Similarly, European Recovered Paper Association (ERPA) President Merja Helander of Finland-based Lassila & Tikanoja in her update of the association’s activities described the European Parliament’s 2013 rejection of the end-of-waste proposal for paper as a surprise and a disappointment.
“ERPA will definitely do its utmost to start the process again,” Helander said. “We must not give up but find new ways to solve the problems.”
Ranjit Baxi of U.K.-based J&H Sales International reported on a drop in Europe’s recovered fiber shipments to China in the first quarter of 2014. U.S. shipments to China were broadly unchanged, whereas deliveries to China from other Asian countries more than doubled, Baxi said.
Baxi was honored during the session as recipient of this year’s Papyrus Award. In conferring the award, Schmidt described Baxi’s “exceptional” standing in the sector. Baxi also was appointed honorary president of the BIR Paper Division.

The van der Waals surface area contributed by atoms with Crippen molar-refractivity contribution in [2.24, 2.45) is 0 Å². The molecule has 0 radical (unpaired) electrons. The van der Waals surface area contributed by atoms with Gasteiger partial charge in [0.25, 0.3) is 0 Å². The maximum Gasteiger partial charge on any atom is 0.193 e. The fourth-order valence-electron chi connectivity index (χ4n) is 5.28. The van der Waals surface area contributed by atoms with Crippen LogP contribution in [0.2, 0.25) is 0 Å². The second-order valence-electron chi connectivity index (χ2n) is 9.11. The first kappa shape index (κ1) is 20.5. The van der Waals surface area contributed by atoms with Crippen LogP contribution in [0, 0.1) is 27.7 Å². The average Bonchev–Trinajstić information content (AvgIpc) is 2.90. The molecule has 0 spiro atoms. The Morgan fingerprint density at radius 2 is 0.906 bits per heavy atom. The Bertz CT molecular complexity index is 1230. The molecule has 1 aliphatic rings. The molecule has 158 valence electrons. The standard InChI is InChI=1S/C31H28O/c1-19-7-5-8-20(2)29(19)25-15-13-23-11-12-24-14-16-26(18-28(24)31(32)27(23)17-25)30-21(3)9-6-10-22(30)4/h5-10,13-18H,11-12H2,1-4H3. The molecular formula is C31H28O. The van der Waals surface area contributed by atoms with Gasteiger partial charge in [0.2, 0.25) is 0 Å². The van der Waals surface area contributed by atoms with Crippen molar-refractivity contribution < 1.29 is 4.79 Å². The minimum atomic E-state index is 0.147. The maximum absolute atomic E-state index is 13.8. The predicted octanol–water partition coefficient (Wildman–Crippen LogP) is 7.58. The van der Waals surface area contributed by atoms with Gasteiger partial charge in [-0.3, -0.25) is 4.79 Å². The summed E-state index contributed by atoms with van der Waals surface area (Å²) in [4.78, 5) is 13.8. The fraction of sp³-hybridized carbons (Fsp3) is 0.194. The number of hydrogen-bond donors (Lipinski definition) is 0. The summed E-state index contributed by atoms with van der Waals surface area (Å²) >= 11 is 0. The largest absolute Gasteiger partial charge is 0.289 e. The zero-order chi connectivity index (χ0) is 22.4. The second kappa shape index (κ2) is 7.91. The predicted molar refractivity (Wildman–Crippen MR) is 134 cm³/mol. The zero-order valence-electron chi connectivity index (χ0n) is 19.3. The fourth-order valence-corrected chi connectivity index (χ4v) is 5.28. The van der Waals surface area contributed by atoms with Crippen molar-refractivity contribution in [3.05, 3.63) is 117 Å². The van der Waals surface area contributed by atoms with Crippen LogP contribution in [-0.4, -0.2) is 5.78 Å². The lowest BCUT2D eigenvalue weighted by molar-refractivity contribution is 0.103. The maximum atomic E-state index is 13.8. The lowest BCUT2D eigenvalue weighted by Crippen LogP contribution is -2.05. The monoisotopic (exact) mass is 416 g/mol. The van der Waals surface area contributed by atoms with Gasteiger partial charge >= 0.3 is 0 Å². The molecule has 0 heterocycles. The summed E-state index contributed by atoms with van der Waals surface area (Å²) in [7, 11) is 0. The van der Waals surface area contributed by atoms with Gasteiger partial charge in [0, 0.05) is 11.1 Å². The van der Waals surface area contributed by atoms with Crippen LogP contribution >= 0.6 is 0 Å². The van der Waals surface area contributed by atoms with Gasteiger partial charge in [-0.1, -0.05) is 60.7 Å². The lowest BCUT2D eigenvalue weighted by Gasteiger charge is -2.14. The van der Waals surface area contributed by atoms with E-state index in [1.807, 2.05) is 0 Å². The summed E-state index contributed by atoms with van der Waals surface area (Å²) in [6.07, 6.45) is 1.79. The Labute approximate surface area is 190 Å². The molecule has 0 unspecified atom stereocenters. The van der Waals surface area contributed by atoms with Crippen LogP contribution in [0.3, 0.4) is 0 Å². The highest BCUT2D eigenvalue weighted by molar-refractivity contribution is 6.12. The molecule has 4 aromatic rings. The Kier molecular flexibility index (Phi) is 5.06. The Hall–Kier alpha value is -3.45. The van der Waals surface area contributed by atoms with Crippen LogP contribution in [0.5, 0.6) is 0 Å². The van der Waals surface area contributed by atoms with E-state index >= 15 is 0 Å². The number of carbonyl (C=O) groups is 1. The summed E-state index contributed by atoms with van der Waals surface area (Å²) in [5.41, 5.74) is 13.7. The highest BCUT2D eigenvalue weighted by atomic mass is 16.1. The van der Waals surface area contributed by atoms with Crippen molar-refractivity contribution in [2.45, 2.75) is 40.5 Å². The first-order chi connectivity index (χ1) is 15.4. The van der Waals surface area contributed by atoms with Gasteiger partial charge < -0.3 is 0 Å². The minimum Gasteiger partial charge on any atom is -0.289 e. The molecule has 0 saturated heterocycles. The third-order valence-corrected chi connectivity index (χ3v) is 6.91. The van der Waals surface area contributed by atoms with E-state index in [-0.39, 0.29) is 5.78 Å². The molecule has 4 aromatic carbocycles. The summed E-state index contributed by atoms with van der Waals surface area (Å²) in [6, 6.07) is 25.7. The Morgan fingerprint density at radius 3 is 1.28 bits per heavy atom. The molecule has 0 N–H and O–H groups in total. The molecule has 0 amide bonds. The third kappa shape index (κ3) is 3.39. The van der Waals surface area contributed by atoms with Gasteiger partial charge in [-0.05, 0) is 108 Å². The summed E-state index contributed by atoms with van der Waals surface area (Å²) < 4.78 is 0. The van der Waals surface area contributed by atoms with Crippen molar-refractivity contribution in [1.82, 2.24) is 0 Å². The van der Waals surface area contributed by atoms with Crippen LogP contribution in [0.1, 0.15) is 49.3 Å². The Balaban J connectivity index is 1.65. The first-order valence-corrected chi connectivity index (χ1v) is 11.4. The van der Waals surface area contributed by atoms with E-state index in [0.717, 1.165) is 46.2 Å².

During the Plastics Committee Session, moderated by Chairman Surendra Borad of Belgium-based Gemini Corp., presenter Steve Wong of Hong Kong-based Fukutomi Co. Ltd. and president of the China Plastics Recycling Association told attendees about China’s new restriction on the import of black recycled pellets into China. Wong said authorities also were considering a ban on the import of compacted expanded polystyrene (EPS). Nonetheless, Wong said demand for recycled pellets was strong and higher prices were being offered.
Most concerning presently, Wong said, are the import duties and VAT importers have to pay as part of an effort to stop imports of low-value material.
The author is an editor with the Recycling Today Media Group. The BIR also contributed to this report.